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01-02-2014 | Original Article | Uitgave 1/2014

Cognitive Therapy and Research 1/2014

The Temporal Development of Mood, Cognitive, and Vegetative Symptoms in Recurrent SAD Episodes: A Test of the Dual Vulnerability Hypothesis

Tijdschrift:
Cognitive Therapy and Research > Uitgave 1/2014
Auteurs:
Stacy Whitcomb-Smith, Sandra T. Sigmon, Amber Martinson, Michael Young, Julia Craner, Nina Boulard

Abstract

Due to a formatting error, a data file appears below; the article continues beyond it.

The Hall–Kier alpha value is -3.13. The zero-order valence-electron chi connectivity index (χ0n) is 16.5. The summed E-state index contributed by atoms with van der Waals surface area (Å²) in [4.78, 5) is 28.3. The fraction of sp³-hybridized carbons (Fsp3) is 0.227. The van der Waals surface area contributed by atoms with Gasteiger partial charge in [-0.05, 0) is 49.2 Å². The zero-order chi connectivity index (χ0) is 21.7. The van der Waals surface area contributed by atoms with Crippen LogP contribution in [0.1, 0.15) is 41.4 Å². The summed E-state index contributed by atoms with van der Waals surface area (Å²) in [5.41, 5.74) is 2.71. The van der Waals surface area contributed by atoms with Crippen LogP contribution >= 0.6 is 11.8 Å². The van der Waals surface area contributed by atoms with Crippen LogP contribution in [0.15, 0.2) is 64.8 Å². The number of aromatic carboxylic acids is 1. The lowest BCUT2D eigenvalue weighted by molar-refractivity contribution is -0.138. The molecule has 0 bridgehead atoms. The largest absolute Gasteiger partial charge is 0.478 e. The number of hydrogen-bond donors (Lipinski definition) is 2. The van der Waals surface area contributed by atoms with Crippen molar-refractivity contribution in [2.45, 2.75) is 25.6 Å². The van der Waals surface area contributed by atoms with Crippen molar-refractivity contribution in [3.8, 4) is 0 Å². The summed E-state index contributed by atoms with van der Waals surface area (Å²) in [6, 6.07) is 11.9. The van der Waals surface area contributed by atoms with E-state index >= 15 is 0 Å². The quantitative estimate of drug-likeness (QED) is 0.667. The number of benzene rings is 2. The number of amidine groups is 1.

Recent literature on seasonal affective disorder (SAD) has begun to focus on diathesis–stress models, including Young and colleagues’ dual vulnerability hypothesis. The dual vulnerability hypothesis posits that individuals must possess both a biological vulnerability to developing vegetative symptoms and a psychological vulnerability to developing mood symptoms in order to develop SAD episodes. However, few studies have directly tested this model until very recently. Research has demonstrated a temporal relation between mood and vegetative symptoms, with vegetative symptoms having an earlier onset than mood symptoms supporting the idea that separate factors related to the two symptom clusters exist. The current study represents a longitudinal assessment of vegetative and mood symptoms, as well as cognitive factors (i.e., rumination, automatic thoughts) that may represent part of the psychological vulnerability shared by SAD sufferers. Furthermore, the present study represents only the second to assess state levels of cognitive factors that may impact recurrent SAD episode severity. Fifty-one individuals participated in the study across two groups, individuals with a history of SAD, and with no history of depression or SADs. Findings supported the dual vulnerability hypothesis, with an early vegetative symptom onset than mood symptom evident for the individuals with a history of SAD. Participants with a history of SAD also reported more ruminative responses and negative automatic thoughts about the seasons. Findings are generally supportive of Young and colleagues’ dual vulnerability hypothesis and directions for future research are suggested.

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